You’ve spent half your day or more pouring over your draft jam packed with 2000+ words of valuable information for your target audience. It has sub-headings, bullet lists, two graphs and a picture. You plan on including a video eventually too…
You’re eager to get it on your blog ASAP. I understand the urge – you’re ready to share your masterpiece with the world.
So you open up WordPress, upload it and hit publish. You then proceed to draft up a robust social media update and post it on your Facebook, Twitter and LinkedIn.
Heck, you even open up your nifty little shareasimage tool and make a quick little text-graphic to include on your Twitter.
You get all that done and say – “Hey, I just uploaded this awesome article. I’m going to kick off early today.”
So you give your email and Twitter feed one last glance over, shut down your computer and call it a day.
But your dreams are crushed when you get online the next morning….
That’s because your Twitter and blog comments are filled with embarrassing comments rather than what you were hoping for, which was a discussion about your topic and a few likes and shares of your piece.
No, instead you have comments pointing out that obvious mistake in your first sub-headline where you use “there” instead of “their.”
Or you have a sentence near the end of your piece where it runs on for several lines and contains multiple subjects and verbs. Or you have a sentence that’s obviously a question but has a period at the end.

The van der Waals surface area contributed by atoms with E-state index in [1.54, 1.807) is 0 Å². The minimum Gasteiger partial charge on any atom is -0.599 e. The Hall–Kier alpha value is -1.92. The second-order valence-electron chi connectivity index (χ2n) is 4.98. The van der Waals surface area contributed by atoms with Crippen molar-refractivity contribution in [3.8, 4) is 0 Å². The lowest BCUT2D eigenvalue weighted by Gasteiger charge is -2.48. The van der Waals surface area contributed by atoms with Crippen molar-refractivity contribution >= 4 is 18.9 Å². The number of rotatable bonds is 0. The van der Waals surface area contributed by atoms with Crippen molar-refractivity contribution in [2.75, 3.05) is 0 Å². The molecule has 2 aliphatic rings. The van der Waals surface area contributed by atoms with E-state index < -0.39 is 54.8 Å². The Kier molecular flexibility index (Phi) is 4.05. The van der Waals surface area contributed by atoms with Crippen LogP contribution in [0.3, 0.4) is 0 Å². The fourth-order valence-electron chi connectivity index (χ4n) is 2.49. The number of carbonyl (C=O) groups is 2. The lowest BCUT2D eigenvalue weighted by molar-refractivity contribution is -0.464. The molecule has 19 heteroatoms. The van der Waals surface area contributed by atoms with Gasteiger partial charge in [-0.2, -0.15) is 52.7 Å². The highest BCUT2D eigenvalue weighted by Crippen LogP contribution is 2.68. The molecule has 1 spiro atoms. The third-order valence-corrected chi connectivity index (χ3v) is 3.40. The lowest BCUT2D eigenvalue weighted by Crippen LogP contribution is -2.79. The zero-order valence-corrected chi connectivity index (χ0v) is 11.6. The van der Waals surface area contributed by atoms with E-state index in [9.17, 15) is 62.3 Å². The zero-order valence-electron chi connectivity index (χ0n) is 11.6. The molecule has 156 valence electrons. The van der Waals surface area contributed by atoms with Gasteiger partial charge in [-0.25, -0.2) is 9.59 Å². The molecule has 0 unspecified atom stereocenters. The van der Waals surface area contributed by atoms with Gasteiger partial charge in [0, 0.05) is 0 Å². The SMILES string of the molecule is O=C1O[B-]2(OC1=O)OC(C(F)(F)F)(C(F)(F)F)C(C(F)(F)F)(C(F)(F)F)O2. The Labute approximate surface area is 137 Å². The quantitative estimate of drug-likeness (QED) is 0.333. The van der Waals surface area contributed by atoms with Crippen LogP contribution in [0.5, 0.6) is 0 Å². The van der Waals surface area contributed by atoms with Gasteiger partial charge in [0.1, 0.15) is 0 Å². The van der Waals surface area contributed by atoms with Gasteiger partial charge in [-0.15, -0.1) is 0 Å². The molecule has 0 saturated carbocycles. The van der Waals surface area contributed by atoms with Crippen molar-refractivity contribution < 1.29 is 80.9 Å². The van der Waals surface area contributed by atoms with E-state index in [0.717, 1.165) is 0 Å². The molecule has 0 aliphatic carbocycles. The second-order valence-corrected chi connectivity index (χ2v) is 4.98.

You’re fuming with anger at yourself and don’t understand how you could have missed these obvious mistakes. You read through your piece twice before publishing it, so how did these slip through?
This scenario happens all too often. Most of us, including myself, learn it the hard way.
You may think reading through something a couple of times right after drafting it is sufficient. The reality is much different…
When you just finish with a draft, your brain is exhausted and needs a break, preferably out of doors and away from your computer.
You also have been looking at the same thing for several hours, so what may seem right at the time may be very wrong in the end.
This is why you should always let a draft sit overnight if at all possible. Come back with completely fresh eyes and a rested brain. If you can’t wait that long, you should at least put it aside for an hour or two and review it again before publishing or sending.
Avoid embarrassing mistakes like this. While a missing comma or slight misspelling is forgivable by most, any glaring grammatical mistakes will hurt your credibility.While minor errors are forgivable, any glaring grammatical mistakes will hurt your credibility. Click To Tweet
Don’t worry though, you can recover, but it’s best to save yourself the near-term stress.
Come back to the old oak soon to learn about a 10-step process for ensuring your web copy is flawless, optimized for search and written in the right voice.